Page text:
Diamond Trust of London was in the right place at the right time. This unique strategy game launched on Kickstarter in mid-2012, catching a wave of popularity for both tabletop gaming and crowdfunding in general. Except, well, it didn’t really hold either of those waves.
See, Diamond Trust of London isn’t a physical board game, it’s a direct-to-digital experience for the Nintendo DS, and the timing in that regard was quite poor. Not only were mobile app stores hitting their stride with asynchronous board games, but the DS itself had already been supplanted by the 3DS more than a year earlier.
As a physical cartridge only available through Kickstarter, and later, direct sale from the designer Jason Rohrer’s website (no eShop download option here), Diamond Trust of London proceeded directly to cult status. That, and Rohrer’s garage, where over half of the 6,000 printed copies still reside. Rohrer estimates the game is on pace to sell out in approximately 100 years. All the more time for gamers to discover it. They’ll be glad they did, because Diamond Trust of London is fantastic.
Rather than rehash the mechanics of this game, here’s Rohrer’s concise summary, ripped straight from the original Kickstarter campaign:
“Diamond Trust is a two-player, turn-based, simultaneous-decision strategy game about diamond traders operating in Angola in the year 2000. Over the course of eight in-game months, diamonds accumulate in various regions to be taken by the highest bidder, and whoever brings the most diamonds back from Angola wins. Outfoxing your opponent is your main tactic, but bribing and spying mechanics complicate things. When agent loyalty waivers, your hidden information can be revealed to your opponent without you knowing that it has been revealed. On the other hand, you might know that one of your agents has been bribed by your opponent, but does your opponent know that you know?”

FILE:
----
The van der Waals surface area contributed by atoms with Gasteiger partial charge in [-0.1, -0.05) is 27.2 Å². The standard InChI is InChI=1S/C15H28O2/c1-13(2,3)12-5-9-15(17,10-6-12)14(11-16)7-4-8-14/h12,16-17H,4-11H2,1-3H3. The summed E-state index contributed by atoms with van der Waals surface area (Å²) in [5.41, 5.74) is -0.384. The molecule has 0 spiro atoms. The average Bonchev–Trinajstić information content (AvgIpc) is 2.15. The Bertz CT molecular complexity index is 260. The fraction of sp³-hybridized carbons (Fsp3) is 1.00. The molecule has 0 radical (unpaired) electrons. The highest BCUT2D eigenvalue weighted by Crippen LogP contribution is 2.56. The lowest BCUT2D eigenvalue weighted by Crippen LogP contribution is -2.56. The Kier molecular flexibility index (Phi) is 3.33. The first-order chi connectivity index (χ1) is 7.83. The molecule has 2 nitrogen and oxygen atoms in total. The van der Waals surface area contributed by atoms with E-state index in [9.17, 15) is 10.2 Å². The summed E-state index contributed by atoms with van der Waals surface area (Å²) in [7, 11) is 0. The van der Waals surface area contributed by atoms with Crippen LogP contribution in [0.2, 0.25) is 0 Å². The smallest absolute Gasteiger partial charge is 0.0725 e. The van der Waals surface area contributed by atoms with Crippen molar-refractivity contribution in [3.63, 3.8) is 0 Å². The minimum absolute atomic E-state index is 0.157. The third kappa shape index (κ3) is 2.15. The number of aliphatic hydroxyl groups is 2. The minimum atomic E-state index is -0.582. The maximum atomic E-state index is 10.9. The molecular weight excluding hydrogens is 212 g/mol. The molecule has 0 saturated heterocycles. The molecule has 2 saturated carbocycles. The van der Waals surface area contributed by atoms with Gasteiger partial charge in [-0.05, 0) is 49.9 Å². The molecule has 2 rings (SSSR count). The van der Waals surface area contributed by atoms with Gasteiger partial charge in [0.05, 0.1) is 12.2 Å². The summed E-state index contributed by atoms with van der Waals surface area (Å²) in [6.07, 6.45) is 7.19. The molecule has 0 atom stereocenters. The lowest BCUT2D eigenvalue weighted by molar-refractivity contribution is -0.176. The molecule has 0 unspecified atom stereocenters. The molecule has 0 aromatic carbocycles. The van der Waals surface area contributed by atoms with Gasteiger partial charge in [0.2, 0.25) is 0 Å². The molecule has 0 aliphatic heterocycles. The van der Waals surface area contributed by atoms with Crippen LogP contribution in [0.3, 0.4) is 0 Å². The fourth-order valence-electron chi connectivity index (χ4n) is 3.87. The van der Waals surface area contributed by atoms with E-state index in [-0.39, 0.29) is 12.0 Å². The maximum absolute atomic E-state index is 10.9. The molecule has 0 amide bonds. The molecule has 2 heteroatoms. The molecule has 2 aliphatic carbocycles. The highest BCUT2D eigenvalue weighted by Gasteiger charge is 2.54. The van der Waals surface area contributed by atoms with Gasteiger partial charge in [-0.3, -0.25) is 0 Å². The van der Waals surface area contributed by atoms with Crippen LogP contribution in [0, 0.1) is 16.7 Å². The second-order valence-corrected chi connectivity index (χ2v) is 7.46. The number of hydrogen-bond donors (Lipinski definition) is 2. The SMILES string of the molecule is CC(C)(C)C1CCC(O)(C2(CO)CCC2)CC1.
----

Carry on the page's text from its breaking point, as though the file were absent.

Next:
The real draw in Diamond Trust is that it uses its digital platform to enable game mechanisms that simply could not exist in cardboard and paper. Think of Diamond Trust as a worker placement game where workers sharing an action space can secretly bribe each other. If you bribe an enemy’s agent with more money than they’ve chosen to spend on that agent’s salary, your reward might as well be real world telepathy. All future moves (and past successful bribes!) performed by that agent will be silently revealed on your screen. This experience is not one of guessing or double guessing, it’s triple guessing, and it’s a nailbiter the whole way through.
A few other interesting elements solidify the game’s appeal. For one, it is a rare game in that it implements both-pay auctions. Bids are distributed around the board and simultaneously revealed, but both winner and loser must pay their full proposed costs. Between the constant bribing and these pricey auctions, Diamond Trust puts a serious squeeze on cash, so of course, the opportunity to earn more rests behind another precarious guessing game.
At the end of each turn, players are put into a prisoner’s dilemma where they may sell diamonds (which are VP) to earn shares of a fixed income pool. Of course, determining whether or not to sell diamonds (and how many, if so) would be much easier if a successfully-bribed opposing agent spent the turn travelling back to its HQ (an occasional necessity for agents, in order to bank their purchased diamonds). If so, your opponents cash reserves and diamond sale selection are both secretly revealed to you. Or do they know you know that…
Rohrer cites inspiration from German board games, but the cat-and-mouse of bribery and hidden information most strongly evokes the feel of Milton Bradley’s 1973 classic, Conspiracy. The Euro element is certainly present, though, as it feels more like worker placement than old-school unit movement across the map.
There is also a clear homage to Catan’s Robber, this time in the form of a UN Inspector. Workers moved to the inspector’s location have the opportunity to bribe them as well, with the highest bidder charting the inspector’s next destination (where they will interrupt that turn’s nearly-completed diamond sale, while confiscating any already-pocketed diamonds from agents along the way).
If you’re still curious about how the game works, there’s a full playthrough on Giant Bomb. What you see is what you get, as Rohrer has committed to never porting this game, stating:
“I studied the [DS] platform carefully, and thought about the “perfect” game for that platform, from my point of view. Diamond Trust is that game, and it simply does not exist separate from the platform… …This may strike some people as a strange, rigid way to go about making games—picking one platform and going full-bore on it. But I hope that other people appreciate and understand it. So, the short answer is that if I was going to make an iOS game, I would design an iOS game from the ground up. Diamond Trust will never be ported to another platform.”
Diamond Trust is both a work of art and a fascinating piece of gaming history. If it hadn’t gone through two years of publishing hoops in order to be the first (and only) indie game on a physical DS cartridge, maybe the game would have caught on. Regardless, it deserves a spot on any board gamer’s shelf.